Now it’s time to have some fun.
I can barely breathe over my incredulity at the image of tiny girls and boys learning this chant from a patient teacher who is most likely as appalled as are you and I. And what about the effect of encouraging older students to take risks to stop a shooter? The press lionizes a young person who runs into danger, as did Kendrick Castillo, an 18-year-old student who was the sole victim killed during the shooting at STEM School Highlands Ranch in Colorado. Castillo died trying to stop one of the armed suspects from firing, allowing his classmates to escape. “He was one of several students whose heroic actions prevented further carnage,” reported the press. I don’t deny that the kids’ actions were brave, but the reporting prompted many suggestions about how we should train students to run at shooters, should expect students to do their part in protecting themselves and others. That’s far too heavy a burden of expectation to lay on kids when the adults in our society have the power to stop this epidemic of gun violence.
I won’t get into how much money has been diverted by school districts from educational materials, programs, new teachers to security measures that run the gamut from bulletproof doors and windows to fully staffed security rooms with cameras monitoring every school in a district. That’s fodder for another writing.
I have two granddaughters in middle school in two buildings in Brooklyn. I have a grown-up granddaughter who will be teaching in a New York City first grade. I am sure they will tell me about their “learning” experiences with school safety protocols. I will ask them how they feel about such measures; I suspect they will answer more or less matter-of-factly that they don’t like it but, with a shrug, “that’s the way it is today.”
And that “way-it-is” shrug of our national shoulders is the source of my rage. I am as guilty as anyone of feeling that we have come to a place of national …not indifference exactly but of ennui, of overload, of atrocity fatigue. Every week there seems to be a mass shooting somewhere. Perhaps summer vacation offered respite from worries about school shootings. Perhaps we just don’t know what we can do about the intransigence of the Republican senate majority who remain cowed or bought by the forces and followers of the NRA. I don’t have any practical suggestions beyond the obvious: work to get out the vote for change in 2020. Support democrats like Amy McGrath running against Mitch McConnell, who is the person currently most responsible for keeping gun control legislation off the floor.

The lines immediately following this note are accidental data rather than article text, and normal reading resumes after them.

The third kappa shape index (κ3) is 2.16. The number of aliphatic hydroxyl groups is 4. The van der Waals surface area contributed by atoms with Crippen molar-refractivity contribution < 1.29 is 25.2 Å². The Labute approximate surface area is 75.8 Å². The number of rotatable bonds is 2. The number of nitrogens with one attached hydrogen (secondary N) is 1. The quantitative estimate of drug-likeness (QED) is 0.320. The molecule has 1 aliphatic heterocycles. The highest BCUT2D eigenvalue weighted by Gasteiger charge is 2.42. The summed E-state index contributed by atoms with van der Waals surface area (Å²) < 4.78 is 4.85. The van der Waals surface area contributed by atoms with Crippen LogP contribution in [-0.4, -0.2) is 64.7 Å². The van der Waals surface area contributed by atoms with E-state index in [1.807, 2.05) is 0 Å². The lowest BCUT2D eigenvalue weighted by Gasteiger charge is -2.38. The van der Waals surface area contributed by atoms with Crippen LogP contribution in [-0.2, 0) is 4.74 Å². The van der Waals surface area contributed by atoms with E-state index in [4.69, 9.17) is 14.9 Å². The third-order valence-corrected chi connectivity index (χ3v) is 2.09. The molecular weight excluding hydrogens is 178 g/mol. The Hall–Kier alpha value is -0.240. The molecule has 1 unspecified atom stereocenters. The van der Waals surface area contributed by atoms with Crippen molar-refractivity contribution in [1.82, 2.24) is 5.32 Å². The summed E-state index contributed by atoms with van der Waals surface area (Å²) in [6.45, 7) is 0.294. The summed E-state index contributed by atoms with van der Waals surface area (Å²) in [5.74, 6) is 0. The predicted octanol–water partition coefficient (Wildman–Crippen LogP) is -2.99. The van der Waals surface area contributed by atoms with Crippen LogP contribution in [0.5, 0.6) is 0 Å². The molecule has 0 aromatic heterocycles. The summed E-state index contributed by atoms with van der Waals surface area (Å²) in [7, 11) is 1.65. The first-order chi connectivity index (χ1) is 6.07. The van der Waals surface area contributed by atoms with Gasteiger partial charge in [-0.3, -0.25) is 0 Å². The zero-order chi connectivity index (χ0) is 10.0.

I spent 30 happy years as an educator in a public high school in the community where I lived and raised my three children. We entered through unguarded doors. I never felt unsafe inside the walls of my school. Of course we knew the world outside was dangerous, some places more than others. When a tree limb fell on a student on a windy day, we were appalled and shocked – the lawn in front of a school was supposed to be a safe spot for gathering. I don’t think I could have imagined, short of the nuclear alert drills of my childhood, students practicing safety strategies against the threat of an active shooter in their midst. School was sanctuary. It still is for many kids whose neighborhoods are full of easily available guns that make street shootings all too common. (Note that most school shootings have NOT happened in inner city neighborhood schools.) To me the idea that, as Americans, we tolerate or defend the sanctity of gun ownership, of any and every kind of lethal gun; that we do so knowing that we are the country with the largest by far number of gun deaths and the greatest number of guns at large; that we, either through ignorance or stubbornness, refuse to see the 2nd Amendment for what it really defends –an armed “militia” not every person who wants to arm himself like a warrior in battle; that we cannot even get minor gun reform measures to a vote on the Senate floor because one man, one man who calls himself the “grim reaper” with a grin, as though being a facilitator of a death industry is some kind of distinction about which one should boast; that people may continue to vote him into office, some because of his stand on gun rights… that idea of us as Americans so willing or so helpless or so weary makes me ineffably sad. That’s why I am writing this piece on Labor Day, the day I remember so well as the last day of summer and the day before teachers return to school to prepare to welcome their students for a new year. That today’s teachers have to include active shooter drills and, at the same time, assure their students that they shouldn’t feel afraid in their classrooms makes me want to stand weeping at the doors of the school I loved. I want to at least acknowledge, not ignore, this shame of living in a country that can’t find a way to do something meaningful about the gun emergency, the gun crisis, the human rights catastrophe that is gun violence in the United States of America.